_David J. Libon
Libon is a professor in the Drexel Neuroscience Institute in the College of Medicine.
Two of the most common forms of dementia — Alzheimer’s disease (AD) and vascular dementia (VaD) — have traditionally been viewed as separate clinical syndromes. However, the two diseases share a number of similar pathological markers and autopsy data often indicates “mixed” AD or VaD results.
“We were able to determine that these two common forms of dementia are not wholly separate.”
–David J. Libon professor in theDrexel Neuroscience Institute
New research led by David J. Libon in Drexel’s College of Medicine suggests that AD and VaD have much more in common than current diagnostic guidelines allow.
Researchers at Drexel (in addition to Libon, there was Laura Brennan, Joel Eppig and Christine Nieves from Drexel’s Department of Neurology) and seven other universities analyzed 223 patients with dementia, who were seen at an outpatient memory clinic and diagnosed with AD or VaD. Participants were evaluated by a team of dementia specialists and underwent neuropsychological testing, appropriate brain scans and necessary blood tests.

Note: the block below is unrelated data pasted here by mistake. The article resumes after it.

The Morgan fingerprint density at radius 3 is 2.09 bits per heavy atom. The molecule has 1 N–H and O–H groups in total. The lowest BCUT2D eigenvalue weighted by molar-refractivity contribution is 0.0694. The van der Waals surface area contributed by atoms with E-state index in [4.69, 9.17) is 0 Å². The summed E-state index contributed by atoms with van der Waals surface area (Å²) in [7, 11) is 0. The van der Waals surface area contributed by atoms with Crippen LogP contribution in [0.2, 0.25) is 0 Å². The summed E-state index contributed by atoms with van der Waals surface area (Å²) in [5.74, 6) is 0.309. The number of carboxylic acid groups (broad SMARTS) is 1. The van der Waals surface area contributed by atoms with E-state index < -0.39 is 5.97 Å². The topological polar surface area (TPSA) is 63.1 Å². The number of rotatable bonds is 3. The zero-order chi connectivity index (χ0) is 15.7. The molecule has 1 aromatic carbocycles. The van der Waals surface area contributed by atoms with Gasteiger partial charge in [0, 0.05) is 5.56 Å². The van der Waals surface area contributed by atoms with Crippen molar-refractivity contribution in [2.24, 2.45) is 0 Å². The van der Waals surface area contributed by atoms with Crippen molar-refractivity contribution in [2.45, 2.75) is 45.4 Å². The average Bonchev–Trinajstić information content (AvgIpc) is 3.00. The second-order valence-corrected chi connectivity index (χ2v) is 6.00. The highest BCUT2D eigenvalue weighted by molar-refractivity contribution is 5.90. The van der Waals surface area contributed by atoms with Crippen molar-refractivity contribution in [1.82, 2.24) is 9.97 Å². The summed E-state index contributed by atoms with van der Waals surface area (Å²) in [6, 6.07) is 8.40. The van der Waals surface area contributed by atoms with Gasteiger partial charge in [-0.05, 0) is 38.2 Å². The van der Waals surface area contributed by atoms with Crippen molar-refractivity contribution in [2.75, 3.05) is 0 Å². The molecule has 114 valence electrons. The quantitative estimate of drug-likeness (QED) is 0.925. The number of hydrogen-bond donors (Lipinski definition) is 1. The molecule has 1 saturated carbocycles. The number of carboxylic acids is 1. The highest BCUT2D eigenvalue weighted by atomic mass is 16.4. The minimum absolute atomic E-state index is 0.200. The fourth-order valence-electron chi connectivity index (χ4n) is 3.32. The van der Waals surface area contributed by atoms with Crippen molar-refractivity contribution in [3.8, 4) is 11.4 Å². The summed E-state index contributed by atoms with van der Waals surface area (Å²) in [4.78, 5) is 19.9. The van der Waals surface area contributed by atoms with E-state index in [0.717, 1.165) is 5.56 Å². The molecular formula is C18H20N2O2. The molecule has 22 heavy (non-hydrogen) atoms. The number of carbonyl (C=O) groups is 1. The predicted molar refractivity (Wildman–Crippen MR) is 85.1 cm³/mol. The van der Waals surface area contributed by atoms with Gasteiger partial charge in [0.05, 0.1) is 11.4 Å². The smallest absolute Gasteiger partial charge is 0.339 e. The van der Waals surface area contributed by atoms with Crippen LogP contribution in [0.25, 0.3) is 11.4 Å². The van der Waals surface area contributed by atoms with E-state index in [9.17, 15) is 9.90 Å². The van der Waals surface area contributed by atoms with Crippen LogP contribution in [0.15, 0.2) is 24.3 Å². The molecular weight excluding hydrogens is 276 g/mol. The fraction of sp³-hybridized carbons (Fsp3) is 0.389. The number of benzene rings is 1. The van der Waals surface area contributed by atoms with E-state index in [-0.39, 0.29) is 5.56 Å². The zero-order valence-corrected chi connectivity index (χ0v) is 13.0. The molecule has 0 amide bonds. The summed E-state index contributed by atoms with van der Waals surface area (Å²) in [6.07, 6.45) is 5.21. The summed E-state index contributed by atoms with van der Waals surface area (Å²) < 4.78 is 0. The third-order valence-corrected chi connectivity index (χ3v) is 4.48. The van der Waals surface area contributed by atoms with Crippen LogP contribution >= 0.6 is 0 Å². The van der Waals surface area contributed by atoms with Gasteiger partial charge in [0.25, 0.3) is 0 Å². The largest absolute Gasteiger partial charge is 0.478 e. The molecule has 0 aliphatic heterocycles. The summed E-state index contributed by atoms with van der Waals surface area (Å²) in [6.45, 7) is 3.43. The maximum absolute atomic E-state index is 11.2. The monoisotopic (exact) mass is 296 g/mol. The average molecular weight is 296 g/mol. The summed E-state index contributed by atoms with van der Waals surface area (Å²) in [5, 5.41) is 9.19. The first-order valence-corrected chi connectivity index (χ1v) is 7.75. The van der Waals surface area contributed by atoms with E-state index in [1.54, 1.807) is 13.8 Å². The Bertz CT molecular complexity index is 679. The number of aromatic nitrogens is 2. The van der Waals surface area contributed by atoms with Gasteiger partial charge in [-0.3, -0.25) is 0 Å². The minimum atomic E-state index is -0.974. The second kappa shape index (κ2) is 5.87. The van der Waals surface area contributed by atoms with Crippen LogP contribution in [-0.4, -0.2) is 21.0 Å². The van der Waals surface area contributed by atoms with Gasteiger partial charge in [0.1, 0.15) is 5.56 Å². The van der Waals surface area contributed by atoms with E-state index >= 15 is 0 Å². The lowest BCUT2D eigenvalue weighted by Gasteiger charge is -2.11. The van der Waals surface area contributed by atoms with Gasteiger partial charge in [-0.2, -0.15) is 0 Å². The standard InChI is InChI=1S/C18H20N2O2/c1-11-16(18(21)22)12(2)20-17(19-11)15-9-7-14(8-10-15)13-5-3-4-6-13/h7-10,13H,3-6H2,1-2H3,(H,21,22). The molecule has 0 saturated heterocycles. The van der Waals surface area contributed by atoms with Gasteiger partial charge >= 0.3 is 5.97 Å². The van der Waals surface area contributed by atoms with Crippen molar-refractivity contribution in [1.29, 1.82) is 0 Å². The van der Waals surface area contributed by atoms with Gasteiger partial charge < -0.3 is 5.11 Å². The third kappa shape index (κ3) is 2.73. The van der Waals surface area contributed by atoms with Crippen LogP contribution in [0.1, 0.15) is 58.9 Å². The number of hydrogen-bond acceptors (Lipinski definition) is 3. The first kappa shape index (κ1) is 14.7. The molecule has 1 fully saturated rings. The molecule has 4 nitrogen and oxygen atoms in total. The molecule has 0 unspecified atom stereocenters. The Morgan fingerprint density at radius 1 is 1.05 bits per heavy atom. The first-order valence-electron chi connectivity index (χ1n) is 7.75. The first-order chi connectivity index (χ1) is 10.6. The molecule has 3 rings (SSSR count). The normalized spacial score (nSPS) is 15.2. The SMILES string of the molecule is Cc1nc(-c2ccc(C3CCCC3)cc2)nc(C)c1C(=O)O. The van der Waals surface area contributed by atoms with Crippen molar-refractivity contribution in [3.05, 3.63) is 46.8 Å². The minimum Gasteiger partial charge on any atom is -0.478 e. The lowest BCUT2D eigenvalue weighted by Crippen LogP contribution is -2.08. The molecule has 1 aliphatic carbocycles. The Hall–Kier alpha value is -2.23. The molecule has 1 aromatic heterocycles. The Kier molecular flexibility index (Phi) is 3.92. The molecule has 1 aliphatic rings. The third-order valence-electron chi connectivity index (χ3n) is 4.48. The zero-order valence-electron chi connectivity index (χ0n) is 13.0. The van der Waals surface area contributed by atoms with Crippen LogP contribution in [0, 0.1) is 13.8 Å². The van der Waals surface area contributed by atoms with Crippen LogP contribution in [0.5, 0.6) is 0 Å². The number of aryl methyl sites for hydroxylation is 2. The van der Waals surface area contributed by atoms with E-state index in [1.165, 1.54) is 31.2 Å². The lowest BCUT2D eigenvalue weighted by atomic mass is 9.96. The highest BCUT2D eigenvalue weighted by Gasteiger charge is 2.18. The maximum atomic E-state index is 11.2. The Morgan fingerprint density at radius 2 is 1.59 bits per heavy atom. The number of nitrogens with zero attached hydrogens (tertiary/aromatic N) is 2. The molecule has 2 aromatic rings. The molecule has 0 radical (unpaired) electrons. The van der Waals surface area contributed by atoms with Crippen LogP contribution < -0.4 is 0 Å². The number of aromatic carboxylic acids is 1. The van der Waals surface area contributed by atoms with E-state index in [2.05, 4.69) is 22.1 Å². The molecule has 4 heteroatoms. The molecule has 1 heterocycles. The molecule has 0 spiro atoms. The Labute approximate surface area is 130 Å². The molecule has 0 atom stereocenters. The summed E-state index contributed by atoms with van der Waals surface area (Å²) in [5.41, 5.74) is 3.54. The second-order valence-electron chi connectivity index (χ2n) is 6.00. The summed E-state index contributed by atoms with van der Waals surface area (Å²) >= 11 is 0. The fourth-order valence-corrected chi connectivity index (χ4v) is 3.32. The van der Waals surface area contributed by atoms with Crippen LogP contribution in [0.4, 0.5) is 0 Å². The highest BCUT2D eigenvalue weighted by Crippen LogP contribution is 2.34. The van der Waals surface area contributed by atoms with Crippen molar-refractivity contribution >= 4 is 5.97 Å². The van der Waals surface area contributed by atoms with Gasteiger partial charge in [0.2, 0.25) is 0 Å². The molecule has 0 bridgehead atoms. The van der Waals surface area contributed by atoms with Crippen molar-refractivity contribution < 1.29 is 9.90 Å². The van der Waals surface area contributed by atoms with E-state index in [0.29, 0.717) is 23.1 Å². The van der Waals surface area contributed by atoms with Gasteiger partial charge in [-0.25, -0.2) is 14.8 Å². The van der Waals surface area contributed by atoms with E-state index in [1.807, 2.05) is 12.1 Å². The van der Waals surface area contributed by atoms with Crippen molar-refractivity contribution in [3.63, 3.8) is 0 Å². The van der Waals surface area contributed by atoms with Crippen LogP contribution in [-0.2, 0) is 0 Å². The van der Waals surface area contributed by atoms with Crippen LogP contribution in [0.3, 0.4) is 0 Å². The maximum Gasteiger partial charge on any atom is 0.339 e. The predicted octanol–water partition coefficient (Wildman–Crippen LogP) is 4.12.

The researchers found that dementia patients thought to be suffering from either AD or VaD could be sorted into distinct, very nuanced clinical profiles. Using a sophisticated statistical modeling procedure, the researchers were able to identify four distinct groups: moderate/mixed dementia group; mild/mixed dementia group; dysexecutive group with significant impairment in multitasking; amnestic group with profound memory loss. The study was published last year in the Journal of Alzheimer’s Disease.
“We were able to determine that these two common forms of dementia are not wholly separate,” says Libon, the study’s lead investigator. “These shared characteristics should be taken into consideration both in the development of future AD and VaD diagnostic guidelines and in selecting patients for newly emerging medicine designed to treat dementia.”
He adds that the heterogeneity seen in this research could be one reason why virtually all clinical trials designed to treat Alzheimer’s disease and related conditions have been so disappointing.